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The Warsaw Voice » Business » May 31, 2012
Business & Economy
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Greek Problems Could Hit Poland
May 31, 2012   
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Until recently, it seemed that June would be the month when the whole of Europe would be interested in little besides the Euro 2012 soccer tournament hosted by Poland and Ukraine.

But, in business circles at least, problems in Greece may draw even more attention than soccer. Economists say that Greece’s exit from the eurozone, which is becoming increasingly likely, could trigger an international chain reaction. Greece’s role in the European Union’s economy is very small, slightly exceeding 2 percent of the EU’s GDP. But the problem is that if Greece exits the euro, huge support will be needed for other countries which already have serious problems because of their high deficit and debt. These countries are Spain, Portugal, Ireland and Italy. They will need financial assistance to convince the markets that they are not like Greece.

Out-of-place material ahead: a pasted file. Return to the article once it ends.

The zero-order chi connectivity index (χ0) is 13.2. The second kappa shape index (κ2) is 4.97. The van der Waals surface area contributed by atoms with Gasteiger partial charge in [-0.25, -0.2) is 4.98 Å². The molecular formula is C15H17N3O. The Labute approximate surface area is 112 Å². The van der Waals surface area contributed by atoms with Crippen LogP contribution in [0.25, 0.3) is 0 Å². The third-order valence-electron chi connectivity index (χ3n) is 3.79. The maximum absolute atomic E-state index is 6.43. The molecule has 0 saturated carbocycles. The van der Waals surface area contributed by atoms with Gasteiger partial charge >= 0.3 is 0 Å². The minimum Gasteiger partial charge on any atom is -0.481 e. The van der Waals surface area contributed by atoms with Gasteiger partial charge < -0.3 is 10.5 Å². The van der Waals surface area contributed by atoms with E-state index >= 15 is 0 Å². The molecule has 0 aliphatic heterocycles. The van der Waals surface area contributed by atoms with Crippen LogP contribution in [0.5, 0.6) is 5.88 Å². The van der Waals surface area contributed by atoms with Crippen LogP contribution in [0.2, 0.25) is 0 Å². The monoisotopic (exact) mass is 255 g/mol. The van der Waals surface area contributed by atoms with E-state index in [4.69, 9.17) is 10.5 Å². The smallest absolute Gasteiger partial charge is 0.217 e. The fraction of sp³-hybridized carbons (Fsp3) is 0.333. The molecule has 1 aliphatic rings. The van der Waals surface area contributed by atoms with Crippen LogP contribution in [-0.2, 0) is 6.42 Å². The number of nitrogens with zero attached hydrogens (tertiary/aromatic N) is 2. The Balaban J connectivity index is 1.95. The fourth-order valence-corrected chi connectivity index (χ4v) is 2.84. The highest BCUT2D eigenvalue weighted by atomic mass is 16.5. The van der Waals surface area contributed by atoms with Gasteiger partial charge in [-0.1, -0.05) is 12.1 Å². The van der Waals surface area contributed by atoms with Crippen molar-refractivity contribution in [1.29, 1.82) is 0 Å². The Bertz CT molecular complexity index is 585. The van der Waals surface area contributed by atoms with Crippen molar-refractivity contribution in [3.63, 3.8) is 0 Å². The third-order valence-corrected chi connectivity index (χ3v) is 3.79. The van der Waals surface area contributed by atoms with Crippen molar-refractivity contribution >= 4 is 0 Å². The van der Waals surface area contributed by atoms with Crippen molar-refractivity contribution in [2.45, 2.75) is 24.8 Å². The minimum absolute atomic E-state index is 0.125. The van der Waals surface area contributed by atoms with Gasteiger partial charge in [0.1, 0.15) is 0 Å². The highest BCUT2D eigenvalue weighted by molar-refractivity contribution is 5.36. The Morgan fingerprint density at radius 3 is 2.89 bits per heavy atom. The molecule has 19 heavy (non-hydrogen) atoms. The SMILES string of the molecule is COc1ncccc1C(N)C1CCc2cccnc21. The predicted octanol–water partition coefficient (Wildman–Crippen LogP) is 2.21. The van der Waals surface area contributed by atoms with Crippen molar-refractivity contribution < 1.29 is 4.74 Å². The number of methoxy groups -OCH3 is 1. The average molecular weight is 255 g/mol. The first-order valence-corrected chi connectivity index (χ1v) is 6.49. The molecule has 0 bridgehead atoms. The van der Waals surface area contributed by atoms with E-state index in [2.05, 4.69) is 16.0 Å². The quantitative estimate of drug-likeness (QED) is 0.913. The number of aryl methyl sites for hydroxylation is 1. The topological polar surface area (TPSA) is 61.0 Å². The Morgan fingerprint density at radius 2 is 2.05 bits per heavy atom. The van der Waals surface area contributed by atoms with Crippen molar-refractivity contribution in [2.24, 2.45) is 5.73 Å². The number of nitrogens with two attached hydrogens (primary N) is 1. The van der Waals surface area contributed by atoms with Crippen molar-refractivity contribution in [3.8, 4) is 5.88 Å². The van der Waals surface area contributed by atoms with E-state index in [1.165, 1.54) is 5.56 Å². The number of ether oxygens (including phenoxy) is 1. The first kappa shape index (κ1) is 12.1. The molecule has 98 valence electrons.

Although Poland is not a eurozone member, the problems of Greece and the other countries could have an adverse impact on its economy as well. The eurozone crisis would contribute to the high volatility of the Polish currency, drops on the Warsaw Stock Exchange and a fall in foreign investment. The fact that many international financial institutions are praising the Polish economy would be of little help. Poland has the strongest economy of all Central and Eastern European countries, according to a recent analysis by Bank Sarasin & Co. of Switzerland, because of the favorable situation of its labor market and of its public finances. The bank’s analysts say that the Polish zloty—along with Asian currencies, the Swedish crown and the Canadian dollar—is now one of the world’s strongest currencies.

Polish entrepreneurs are also optimistic about the country’s economic situation. GE Capital says in the Barometer of Investment by Small and Medium Businesses in Europe report drawn up in conjunction with BPH Bank that in the next 12 months Polish small and medium-sized businesses plan to invest 35.3 billion euros, 34 percent more than a year earlier. What’s more, the Polish small business sector will spend more than its counterparts on other European markets.
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